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About Laser Surgery

  • Introduction
    What is a laser? 'Laser' is an acronym for 'Light Amplification by Stimulated Emissions of Radiation.' In brief, it is a type of high energy device with a long history of safety in medicine when used appropriately by experts. Lasers are a form of High Energy Device, or Energy Based Device (EBD). Depending on the settings and qualities of these devices, we may use them to cut, heal, tighten, slacken the target tissue, lighten, darken, reduce, or even increase the amount of tissue in question. The great advantage of lasers is that they are ultraspecific to one target tissue, and this means that they can spare a lot of the surrounding structures from injury, when used correctly.
  • How do lasers work?
    Three distinguishing features of laser light make all the difference from other forms of energy and devices. The light is linear, meaning that as the laser travels, it doesn't lose energy. The light is monochromatic, one single wavelength, which means the light is one single color. It is parallel light, which means we can use it to target very precisely because the light rays run parallel to each other. They deliver an incredible amount of energy with each discharge. Thiis means that laser surgery has the potential to be precise, effective, highly accurate. In experienced hands, these features also mean that laser can reduce the incidence of certain complications when compared to traditional surgery.
  • What makes laser treatment successful?
    There are four principal determinants of a successful laser procedure. The skilled operator: the most important determinant of success is the skilled operator who is experienced in the procedure being proposed. At consultant level, expertise is determined by fellowship and highly specialized training, where hundreds if not thousands of procedures are performed, usually at arms' length under supervision of a leading authority in the field. Appropriate equipment. The world of Laser and High Energy Devices is sadly often pushed by manufacturer advertising. It is therefore very important to have a reputabel manufacturer that is both FDA and CE marked. Providers that only market "brand" probably have no skill to sell! The appropriate indication: remember that whether lasers, the surgical knife, or any other device is used, a medical procedure is still one which is protected by the Medical Act (1983) law, which means that only a registered, licensed medcial practitioner, skilled in his Art should diagnose your condition and perform treatment. Such examples are the treatment of pigmented lesions, which should NOT be managed by anyone other than licensed skin specialists, as they have the obligation to correctly diagnose, and institute treatment, including for skin cancer. The appropriate setting. Although legislation differs in various countries, laser procedures should be done in appropriate laser suites, where the correct ancillary kit and assistance is available.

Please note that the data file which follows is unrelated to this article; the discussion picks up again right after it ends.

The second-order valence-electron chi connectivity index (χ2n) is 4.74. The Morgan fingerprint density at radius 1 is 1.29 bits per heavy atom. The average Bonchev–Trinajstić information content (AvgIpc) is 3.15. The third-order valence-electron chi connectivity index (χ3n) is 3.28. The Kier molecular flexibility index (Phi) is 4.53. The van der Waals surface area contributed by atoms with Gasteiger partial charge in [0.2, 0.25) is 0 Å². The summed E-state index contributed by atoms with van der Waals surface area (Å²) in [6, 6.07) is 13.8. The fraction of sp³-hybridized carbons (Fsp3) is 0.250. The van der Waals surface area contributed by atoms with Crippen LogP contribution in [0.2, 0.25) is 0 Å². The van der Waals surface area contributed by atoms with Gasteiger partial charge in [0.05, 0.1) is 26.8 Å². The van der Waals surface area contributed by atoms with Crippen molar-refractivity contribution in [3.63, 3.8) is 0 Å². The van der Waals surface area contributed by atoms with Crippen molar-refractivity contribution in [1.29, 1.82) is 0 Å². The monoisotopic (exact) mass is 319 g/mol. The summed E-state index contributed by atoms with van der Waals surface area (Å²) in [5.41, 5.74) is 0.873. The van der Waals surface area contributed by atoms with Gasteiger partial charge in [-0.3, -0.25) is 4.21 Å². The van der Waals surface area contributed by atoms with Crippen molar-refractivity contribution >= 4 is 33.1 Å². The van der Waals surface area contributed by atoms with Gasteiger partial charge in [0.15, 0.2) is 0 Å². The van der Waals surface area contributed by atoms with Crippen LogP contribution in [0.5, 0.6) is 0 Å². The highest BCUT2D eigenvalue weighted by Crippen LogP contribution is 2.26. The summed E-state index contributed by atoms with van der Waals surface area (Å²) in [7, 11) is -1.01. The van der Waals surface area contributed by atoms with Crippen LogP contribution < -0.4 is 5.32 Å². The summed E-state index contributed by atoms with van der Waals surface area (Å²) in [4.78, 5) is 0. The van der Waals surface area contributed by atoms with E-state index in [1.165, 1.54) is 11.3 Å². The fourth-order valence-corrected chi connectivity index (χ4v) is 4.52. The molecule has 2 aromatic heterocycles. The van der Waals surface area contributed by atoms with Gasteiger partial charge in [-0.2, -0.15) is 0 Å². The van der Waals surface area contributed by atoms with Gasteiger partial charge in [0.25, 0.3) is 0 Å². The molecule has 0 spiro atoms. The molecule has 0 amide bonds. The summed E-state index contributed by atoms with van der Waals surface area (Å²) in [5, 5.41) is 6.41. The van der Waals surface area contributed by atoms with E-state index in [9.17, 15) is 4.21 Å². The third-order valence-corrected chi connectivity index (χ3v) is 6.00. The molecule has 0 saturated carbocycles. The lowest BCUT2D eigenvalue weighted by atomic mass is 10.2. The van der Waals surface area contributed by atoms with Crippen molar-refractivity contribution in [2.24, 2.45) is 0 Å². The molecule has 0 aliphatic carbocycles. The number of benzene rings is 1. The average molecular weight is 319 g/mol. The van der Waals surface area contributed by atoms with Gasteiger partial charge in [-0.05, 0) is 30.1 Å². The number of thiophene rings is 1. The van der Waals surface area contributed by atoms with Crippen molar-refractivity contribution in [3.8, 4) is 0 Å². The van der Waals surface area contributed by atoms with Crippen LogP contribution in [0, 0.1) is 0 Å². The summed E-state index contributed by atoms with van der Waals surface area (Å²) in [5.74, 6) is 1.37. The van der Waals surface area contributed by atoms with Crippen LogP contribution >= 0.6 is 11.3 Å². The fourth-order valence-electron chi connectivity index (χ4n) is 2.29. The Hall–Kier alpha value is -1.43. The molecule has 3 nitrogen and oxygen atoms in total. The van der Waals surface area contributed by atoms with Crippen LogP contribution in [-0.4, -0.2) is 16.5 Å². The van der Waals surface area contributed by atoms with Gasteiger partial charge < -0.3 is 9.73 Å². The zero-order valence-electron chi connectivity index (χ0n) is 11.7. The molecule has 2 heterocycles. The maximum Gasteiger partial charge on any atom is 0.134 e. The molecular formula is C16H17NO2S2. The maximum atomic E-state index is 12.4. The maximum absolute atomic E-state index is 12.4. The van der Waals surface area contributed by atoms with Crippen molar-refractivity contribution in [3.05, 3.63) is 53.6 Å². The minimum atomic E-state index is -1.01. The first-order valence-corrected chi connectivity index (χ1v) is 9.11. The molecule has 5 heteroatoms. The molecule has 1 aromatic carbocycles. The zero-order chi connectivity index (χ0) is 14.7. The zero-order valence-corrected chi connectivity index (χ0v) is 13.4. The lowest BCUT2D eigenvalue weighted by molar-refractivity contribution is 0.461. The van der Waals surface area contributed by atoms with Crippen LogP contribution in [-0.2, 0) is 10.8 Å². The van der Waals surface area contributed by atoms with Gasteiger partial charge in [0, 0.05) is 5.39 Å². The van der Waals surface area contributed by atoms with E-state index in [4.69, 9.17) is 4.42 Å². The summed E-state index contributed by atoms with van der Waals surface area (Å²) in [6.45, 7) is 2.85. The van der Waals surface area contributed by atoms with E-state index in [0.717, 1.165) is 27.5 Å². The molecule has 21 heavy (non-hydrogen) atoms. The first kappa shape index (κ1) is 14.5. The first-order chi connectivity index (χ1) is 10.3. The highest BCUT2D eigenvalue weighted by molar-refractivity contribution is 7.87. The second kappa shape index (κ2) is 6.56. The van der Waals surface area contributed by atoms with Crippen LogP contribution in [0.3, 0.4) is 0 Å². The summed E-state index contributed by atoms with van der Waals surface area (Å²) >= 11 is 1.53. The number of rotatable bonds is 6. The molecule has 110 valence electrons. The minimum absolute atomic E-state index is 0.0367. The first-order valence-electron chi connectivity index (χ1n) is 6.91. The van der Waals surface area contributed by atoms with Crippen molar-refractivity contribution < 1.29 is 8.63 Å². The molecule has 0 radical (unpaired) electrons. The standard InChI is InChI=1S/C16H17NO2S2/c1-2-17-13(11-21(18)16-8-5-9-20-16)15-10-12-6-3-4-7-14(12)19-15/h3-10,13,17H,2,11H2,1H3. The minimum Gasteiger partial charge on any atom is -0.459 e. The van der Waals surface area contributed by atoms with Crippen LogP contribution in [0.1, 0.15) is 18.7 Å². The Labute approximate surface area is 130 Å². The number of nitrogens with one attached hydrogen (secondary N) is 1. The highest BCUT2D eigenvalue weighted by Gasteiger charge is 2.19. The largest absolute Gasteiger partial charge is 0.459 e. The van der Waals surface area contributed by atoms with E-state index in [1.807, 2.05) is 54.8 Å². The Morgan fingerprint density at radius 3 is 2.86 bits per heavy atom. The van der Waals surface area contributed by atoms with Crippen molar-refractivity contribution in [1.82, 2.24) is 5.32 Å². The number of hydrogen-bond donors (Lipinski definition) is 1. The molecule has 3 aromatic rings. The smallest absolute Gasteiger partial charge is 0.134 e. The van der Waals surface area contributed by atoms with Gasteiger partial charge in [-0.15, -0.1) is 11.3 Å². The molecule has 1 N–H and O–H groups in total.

• What should I ask the treatment provider to make sure they are safe?
    Here are a few tips and tricks based on experience. Patients often come to us after suffering complications elsewhere. Unfortunately it is a fact of life that lasers are powerful devices that are poorly regulated in the European Union and the UK. It pays to to do your homework You may ask the following 4 simple questions. Q1. What is your background qualification and your laser qualification? Correct answer: Skin specialist (plastic surgeon or dermatologist) with ratified fellowships in the specialist use of laser Q2. What is your specific experience, success and complication rate with this particular procedure? Correct answer: your provider should be able to provide their personal experience, incidence of complications and success Q3: Is the device FDA and CE certified? Correct Answer: Yes the device is certified by the FDA and CE for this purpose. Beware imitation machines and fakes
  • How do I prepare my skin for laser treatment?
    Preparation for your laser treatment is a very important step. Please make sure that on the day of your treatment you do not apply anything but a thin layer of moisturiser on, and a mild layer of sunblock if it is sunny, and your journey to clinic is >15 min. Please ensure you check your routine skin care products for the presence of retinoids. Unless specifically agreed, please inform your physician if you are on any products that contain retinoids, and we would advise you to stop these at least 6 weeks before treatment. If you are on oral retinoid tablets you must inform us. Although the evidence is somewhat contentious, it would be a good idea to postpone treatment till such time as you are 6 months post retinoid treatment. If in doubt, take a photo of your meds to avoid having to carry them around, and pop us your photo in an email. Please avoid any facial manipulation with peels, facials, application of aromatic oils etc both before and up to 6 weeks after, as these chemicals may interact. Please let us know if you have any infection in the facial areas including sinuses, ears, eyes, nose and mouth. You must inform us if you have recently had cold sores, or have had them in the past.
  • What does SPF mean?
    Spf does not relate to the strength of the sunblock. it relates to how long it acts. As a rule of thumb, above UV index of 9, a spf 50 lasts 4 hours. You need to put on SPF after swimming too.
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